I’d like someone to explain to me what happens to house prices and our economy when interest rates inevitably rise again.
When interest rates rise, so will house repayments for most people, even those on fixed mortgages will have less than 5 years respite at the most, but what will the consequences be? Investors will need more money to service their loans, but negative gearing will give them a larger tax break, and they can always put up rents. Owner occupiers, however, may be pushed beyond their capacity to service their mortgage ending in forced sales or foreclosures.
What I want to know is how the market will react in the scenario where we begin to see an increase in the number of people who can’t afford their mortgage? Will we see the bubble burst, with all of the flow on effects that we’ve seen in the US, UK and Europe, or will the equity rich investors simply concentrate the ownership of real estate further still and continue the bubble?
The combination of negative gearing, combined with the capital gains tax discount, seems to me to be distorting the market so much that my latter scenario doesn’t seem implausible. Would the banks tighten up lending if they saw more defaults, or would they double down on investors in an attempt to save the value of their assets? At what point would propping up the market become untenable? How much worse would the collapse be then?
The Australian real estate market looks to me like a financially ruinous game of chicken. If I’m wrong, I’d like to know why. If I’m right I’d like to know how the hell to get out of the way.
This September I’m heading to Cambodia as part of a volunteer group organised by the Apex Club of Albury. Our aim is to improve the facilities at Battambang Ophthalmic Care (BOC) hospital and schools in Phnom Penh and Tonle Sap Lake. You can read more about our trip on our crowdfunding page at chuffed.org.
BREAKING: Globally respected present delivery specialist Santa Claus has revealed that due to the newly announced carbon price he will cease visits to Australia.
Despite the fact that his reindeer led sleigh runs on magic, and is therefore unaffected by a price on carbon, Mr Claus believes that there will be impacts on other parts of his business.
“Traditionally I’ve delivered coal to people on the naughty list,” intoned a disappointed Claus, “and with the number of lies being told by some members of the Liberal and National Parties with regards to carbon pricing, not to mention some of the folk at News Ltd, I’d need a record load this year. That much coal means a financial burden that I can’t bear, and that I have no capacity to pass on”
Asked whether he would seek compensation, or an exemption, from the carbon price Santa gave a resolute “No”. He explained “Everyone understands that we need to take action on climate change, and that a market based price on carbon is a part of that. The simplest and best solution is for Malcolm Turnbull to have a serious talk with some of the anti-science nutbars that he works with, if Tony Abbott could “Stop the Bullshit” about carbon pricing we might be able to get a few of his colleagues off the naughty list and bring my coal order back to a manageable level.”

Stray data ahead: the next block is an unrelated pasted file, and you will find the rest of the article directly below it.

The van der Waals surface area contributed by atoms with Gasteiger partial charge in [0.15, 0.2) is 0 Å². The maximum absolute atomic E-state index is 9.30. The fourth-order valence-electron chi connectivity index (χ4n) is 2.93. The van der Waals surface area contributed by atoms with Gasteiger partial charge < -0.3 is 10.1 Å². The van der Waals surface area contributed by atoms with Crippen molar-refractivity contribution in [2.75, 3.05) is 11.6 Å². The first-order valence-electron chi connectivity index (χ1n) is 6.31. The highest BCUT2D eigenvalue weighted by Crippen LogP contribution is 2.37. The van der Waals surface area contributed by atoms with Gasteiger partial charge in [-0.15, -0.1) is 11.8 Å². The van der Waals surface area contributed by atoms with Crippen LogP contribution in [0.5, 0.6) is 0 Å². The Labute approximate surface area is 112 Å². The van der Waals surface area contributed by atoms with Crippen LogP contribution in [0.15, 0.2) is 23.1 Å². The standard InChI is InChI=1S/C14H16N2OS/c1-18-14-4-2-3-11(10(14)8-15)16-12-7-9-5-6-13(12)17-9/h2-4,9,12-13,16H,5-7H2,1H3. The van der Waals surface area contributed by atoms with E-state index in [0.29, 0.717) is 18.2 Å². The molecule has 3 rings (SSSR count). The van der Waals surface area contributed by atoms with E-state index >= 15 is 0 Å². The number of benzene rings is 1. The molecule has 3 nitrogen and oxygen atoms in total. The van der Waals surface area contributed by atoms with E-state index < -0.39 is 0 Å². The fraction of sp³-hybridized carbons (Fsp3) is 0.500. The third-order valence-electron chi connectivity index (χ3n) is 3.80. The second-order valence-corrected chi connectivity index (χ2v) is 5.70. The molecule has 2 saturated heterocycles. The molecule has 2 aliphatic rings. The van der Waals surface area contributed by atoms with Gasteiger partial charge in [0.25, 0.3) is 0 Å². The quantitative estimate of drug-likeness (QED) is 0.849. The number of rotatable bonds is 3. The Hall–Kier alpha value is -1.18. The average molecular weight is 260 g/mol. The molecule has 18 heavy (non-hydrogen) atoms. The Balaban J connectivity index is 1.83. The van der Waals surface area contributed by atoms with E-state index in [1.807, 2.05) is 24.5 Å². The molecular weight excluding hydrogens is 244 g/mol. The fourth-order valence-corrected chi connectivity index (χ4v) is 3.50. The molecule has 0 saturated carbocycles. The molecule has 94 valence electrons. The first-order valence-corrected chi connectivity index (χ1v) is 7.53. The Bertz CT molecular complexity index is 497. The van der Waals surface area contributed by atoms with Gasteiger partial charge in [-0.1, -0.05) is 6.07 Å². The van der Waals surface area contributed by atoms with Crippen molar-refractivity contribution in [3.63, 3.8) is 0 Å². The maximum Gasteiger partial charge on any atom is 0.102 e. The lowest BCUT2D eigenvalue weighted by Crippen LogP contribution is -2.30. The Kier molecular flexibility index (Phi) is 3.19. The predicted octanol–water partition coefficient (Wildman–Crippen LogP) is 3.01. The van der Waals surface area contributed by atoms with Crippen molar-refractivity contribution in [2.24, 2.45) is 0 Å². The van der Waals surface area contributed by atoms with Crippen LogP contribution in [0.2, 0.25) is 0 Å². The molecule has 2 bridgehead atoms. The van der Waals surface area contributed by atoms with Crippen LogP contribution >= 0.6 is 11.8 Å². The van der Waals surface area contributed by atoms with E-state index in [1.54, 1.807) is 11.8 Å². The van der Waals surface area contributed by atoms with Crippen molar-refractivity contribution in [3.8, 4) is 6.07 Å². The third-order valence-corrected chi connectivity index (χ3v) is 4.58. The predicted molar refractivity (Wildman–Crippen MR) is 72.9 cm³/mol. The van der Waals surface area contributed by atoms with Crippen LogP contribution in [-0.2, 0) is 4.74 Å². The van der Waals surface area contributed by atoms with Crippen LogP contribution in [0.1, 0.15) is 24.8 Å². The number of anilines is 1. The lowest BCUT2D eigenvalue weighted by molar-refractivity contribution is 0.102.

Efforts to convince Santa to switch to a renewable resource for people on the naughty list have thus far failed to find an alternative. “The reason that I have a naughty list is to convince people to modify their behaviour, I can’t be held responsible if some of the people are too stubborn or ill-informed to make the necessary changes.”
Neither the Prime Minister or Opposition Leader were available for comment, although a spokesman for the PM’s office said that she was particularly disappointed, as she had hoped that finally taking a step towards addressing climate change would have been enough for her to get a pony and a plastic rocket from the man in red this Christmas.
One of the favourite pieces of anti-National Broadband Network nonsense is that wireless technology will make it obsolete. But a group of residents in Thurgoona have demonstrated precisely why that will never be the case.
Both parties pleaded their case to councillors last night in their scrap over Optus’ plans to build a 25-metre mobile phone tower on Thurgoona Golf Course
The Thurgoona residents, who claim the phone tower is a visual blight that will affect the value of their homes, were last night furious with Optus for refusing to reveal statistics showing a need for the new tower.
Good luck getting a mast on every street corner for a nationwide high speed network.
Earlier this week Buster Boy announced that he thought he should have a podcast. When I asked him what it was going to be about, he told me that he wanted to tell people all about the board games and video games that he liked. So without further ado, I’d like to introduce Rupert Reviews.
You can download it straight into iTunes and hear exactly what cuts the mustard as far as this 7 year old gamer is concerned. The inaugural episode looks at Lego Star Wars.
I can remember when I was Buster Boy’s age how much fun it was to make recordings on my Dad’s tape deck, they usually only lasted a few weeks until the tape was full and I’d start recording over it again from the start of the tape. How amazing that this little snapshot of my son can not only be captured in perpetuity, but shared with our friends who are so far away. Living in the future is cooler than I could ever have imagined.
While visiting some friends in Bendemeer, NSW, I came across this closed, but almost intact butcher shop. After taking a few photos I ran into the woman who used to run the butcher shop, and she told me some of her story.